Faithful Bodies: Performing Religion and Race in the Puritan Atlantic

By Heather Miyano Kopelson | Go to book overview

9
“Abominable mixture and spurious issue”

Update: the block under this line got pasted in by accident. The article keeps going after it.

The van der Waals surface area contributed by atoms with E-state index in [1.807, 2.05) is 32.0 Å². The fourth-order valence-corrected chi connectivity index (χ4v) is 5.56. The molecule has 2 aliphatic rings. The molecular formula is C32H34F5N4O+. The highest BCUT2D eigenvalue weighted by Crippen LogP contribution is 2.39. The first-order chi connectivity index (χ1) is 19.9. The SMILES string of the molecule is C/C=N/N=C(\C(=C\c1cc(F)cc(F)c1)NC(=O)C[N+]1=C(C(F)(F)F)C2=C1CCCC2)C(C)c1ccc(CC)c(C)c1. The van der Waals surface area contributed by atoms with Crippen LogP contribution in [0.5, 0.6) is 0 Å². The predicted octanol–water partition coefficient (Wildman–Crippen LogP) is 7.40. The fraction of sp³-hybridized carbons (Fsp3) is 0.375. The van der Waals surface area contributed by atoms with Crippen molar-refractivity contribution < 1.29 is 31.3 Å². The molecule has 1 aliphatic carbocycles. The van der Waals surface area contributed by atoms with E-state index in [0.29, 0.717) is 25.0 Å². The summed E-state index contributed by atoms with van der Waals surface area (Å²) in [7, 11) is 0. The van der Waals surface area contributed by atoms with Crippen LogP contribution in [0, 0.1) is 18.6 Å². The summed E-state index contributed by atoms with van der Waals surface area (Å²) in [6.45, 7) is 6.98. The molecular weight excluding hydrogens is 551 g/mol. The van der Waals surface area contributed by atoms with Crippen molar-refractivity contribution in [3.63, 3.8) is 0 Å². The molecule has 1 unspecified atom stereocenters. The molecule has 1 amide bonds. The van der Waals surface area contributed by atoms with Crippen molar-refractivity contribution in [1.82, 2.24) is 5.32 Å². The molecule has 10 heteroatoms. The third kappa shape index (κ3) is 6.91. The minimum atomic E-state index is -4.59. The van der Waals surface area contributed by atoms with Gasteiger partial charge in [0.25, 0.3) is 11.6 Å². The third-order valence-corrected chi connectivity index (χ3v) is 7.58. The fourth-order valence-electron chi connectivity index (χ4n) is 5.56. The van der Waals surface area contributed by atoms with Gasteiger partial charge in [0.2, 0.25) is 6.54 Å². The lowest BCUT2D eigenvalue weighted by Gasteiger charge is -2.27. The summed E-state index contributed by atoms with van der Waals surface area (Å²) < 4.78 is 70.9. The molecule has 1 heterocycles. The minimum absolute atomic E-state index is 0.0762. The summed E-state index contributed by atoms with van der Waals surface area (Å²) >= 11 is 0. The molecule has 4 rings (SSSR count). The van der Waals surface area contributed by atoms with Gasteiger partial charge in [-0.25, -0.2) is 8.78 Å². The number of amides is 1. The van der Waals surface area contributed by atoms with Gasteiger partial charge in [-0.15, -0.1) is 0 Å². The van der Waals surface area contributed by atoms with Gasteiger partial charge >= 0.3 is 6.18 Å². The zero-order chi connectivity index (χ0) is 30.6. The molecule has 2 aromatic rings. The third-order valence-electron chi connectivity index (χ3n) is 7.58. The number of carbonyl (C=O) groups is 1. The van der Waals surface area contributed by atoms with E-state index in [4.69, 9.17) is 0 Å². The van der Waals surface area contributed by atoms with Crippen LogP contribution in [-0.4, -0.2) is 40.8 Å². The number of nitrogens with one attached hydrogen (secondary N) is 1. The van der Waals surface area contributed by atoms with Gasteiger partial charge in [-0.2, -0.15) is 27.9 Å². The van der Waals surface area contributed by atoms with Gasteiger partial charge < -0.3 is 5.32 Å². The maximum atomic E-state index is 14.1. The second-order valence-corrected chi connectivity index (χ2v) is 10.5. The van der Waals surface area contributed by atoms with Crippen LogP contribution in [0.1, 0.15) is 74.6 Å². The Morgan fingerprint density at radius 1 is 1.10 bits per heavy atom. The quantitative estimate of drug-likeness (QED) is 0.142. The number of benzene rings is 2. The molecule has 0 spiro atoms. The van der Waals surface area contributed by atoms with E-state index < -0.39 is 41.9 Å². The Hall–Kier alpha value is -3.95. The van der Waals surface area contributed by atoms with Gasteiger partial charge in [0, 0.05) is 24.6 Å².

In 1691, Virginia passed a law that has become a benchmark in the history of race, sex, and law. Aimed at preventing the “abominable mixture and spurious issue which hereafter may encrease in this dominion, as well by negroes, mulattoes, and Indians intermarrying with English, or other white woman, as by their unlawfull accompanying with one another,” it decreed exile for “whatsoever English or other white man or woman being free shall intermarry with a negro, mulatto, or Indian man or woman bond or free.” Another act from the same session mandated a prohibitive £15 sterling fine for “any English woman being free” who had “a bastard child by any negro or mulatto”; if she were indentured, then her term would be extended by five years. By making interracial marriage extremely unattractive, the first law basically ensured that any children born to an interracial couple would be illegitimate, which was only a concern for legislators in the case of a white mother. They wanted to retain control over children of color whose mothers were white and therefore would not pass on an enslaved status, a lack of inheritance that would blur what legislators wanted to keep as a sharp color line between free and enslaved.1 However, while Virginia’s law was indeed significant and many English colonies borrowed or mirrored Virginia’s language, Bermuda’s situation cannot be extrapolated from the language in Virginia’s act.2 In addition, scholars have attributed a more immediately categorical racialist attitude to “abominable mixture” than is fully warranted.

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